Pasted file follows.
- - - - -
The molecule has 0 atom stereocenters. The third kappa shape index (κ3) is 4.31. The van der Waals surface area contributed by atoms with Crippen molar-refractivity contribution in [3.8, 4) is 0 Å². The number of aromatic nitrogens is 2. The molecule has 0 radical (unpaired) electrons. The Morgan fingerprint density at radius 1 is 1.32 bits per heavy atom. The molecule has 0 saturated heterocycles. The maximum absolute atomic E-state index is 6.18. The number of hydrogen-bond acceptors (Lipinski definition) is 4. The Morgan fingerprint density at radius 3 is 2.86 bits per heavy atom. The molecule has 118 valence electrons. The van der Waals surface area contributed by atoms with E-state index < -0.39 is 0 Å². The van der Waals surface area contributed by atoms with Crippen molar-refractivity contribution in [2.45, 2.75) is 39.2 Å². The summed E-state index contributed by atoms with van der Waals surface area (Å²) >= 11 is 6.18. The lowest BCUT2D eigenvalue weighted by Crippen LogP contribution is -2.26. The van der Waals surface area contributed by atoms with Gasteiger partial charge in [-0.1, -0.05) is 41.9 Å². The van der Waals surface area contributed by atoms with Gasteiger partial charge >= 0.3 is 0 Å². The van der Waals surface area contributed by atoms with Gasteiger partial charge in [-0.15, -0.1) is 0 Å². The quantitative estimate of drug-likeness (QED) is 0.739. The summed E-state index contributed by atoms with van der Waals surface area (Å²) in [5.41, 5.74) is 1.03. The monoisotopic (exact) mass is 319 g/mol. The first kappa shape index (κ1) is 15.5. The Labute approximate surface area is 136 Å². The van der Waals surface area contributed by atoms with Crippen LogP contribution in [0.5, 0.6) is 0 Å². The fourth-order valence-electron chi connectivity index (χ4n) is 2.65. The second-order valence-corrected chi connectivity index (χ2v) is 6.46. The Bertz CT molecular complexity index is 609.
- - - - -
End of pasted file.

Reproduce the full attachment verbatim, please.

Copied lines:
The molecule has 0 atom stereocenters. The third kappa shape index (κ3) is 4.31. The van der Waals surface area contributed by atoms with Crippen molar-refractivity contribution in [3.8, 4) is 0 Å². The number of aromatic nitrogens is 2. The molecule has 0 radical (unpaired) electrons. The Morgan fingerprint density at radius 1 is 1.32 bits per heavy atom. The molecule has 0 saturated heterocycles. The maximum absolute atomic E-state index is 6.18. The number of hydrogen-bond acceptors (Lipinski definition) is 4. The Morgan fingerprint density at radius 3 is 2.86 bits per heavy atom. The molecule has 118 valence electrons. The van der Waals surface area contributed by atoms with E-state index < -0.39 is 0 Å². The van der Waals surface area contributed by atoms with Crippen molar-refractivity contribution in [2.45, 2.75) is 39.2 Å². The summed E-state index contributed by atoms with van der Waals surface area (Å²) >= 11 is 6.18. The lowest BCUT2D eigenvalue weighted by Crippen LogP contribution is -2.26. The van der Waals surface area contributed by atoms with Gasteiger partial charge in [-0.1, -0.05) is 41.9 Å². The van der Waals surface area contributed by atoms with Gasteiger partial charge >= 0.3 is 0 Å². The van der Waals surface area contributed by atoms with Gasteiger partial charge in [-0.15, -0.1) is 0 Å². The quantitative estimate of drug-likeness (QED) is 0.739. The summed E-state index contributed by atoms with van der Waals surface area (Å²) in [5.41, 5.74) is 1.03. The monoisotopic (exact) mass is 319 g/mol. The first kappa shape index (κ1) is 15.5. The Labute approximate surface area is 136 Å². The van der Waals surface area contributed by atoms with Crippen LogP contribution in [0.5, 0.6) is 0 Å². The fourth-order valence-electron chi connectivity index (χ4n) is 2.65. The second-order valence-corrected chi connectivity index (χ2v) is 6.46. The Bertz CT molecular complexity index is 609.